If the massive explosion that killed five people and damaged 47 buildings in Allentown Pennsylvania Wednesday was, as authorities suspect, a natural gas blast, it will be the third major gas explosion in the country since fall, the Wall Street Journal observes. That apparent pattern has revived fears that the nation’s aging gas pipelines—some of which are underground and hence difficult to inspect—could become a major problem.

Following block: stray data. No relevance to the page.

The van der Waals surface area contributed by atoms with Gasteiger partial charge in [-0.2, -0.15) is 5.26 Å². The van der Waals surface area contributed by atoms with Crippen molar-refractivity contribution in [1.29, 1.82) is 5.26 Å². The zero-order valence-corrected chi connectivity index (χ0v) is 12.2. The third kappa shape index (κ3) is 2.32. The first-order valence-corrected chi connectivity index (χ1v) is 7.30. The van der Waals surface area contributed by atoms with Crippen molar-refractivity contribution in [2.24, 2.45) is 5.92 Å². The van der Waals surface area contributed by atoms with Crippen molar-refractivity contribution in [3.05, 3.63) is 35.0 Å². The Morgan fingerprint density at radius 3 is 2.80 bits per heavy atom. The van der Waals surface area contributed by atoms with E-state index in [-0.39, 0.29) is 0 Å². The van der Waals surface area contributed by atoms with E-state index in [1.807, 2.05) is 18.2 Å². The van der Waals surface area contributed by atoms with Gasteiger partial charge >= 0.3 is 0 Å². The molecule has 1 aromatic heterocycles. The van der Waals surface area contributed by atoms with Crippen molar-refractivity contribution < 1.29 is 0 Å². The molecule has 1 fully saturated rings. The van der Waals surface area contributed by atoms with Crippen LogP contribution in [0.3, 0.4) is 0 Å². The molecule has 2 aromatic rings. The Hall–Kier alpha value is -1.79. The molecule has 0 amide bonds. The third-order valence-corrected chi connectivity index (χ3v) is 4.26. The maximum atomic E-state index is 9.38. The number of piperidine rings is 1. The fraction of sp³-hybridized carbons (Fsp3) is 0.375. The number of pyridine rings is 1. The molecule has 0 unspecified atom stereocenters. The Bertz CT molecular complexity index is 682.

The Allentown pipeline, for example, has been in use since 1928. It underwent a routine safety check just a day before the blast—which “typically consists of a truck slowly driving down the street with a gas detector,” a spokesman for UGI Utilities said. One California congresswoman introduced legislation last month that would mandate more rigorous checks, and improvements like remote shut-off valves. Those would have come in handy in Allentown; rescue crews, who had to hack through ice and concrete, weren’t able to shut off the gas until five hours after the blast. (Read more Allentown explosion stories.)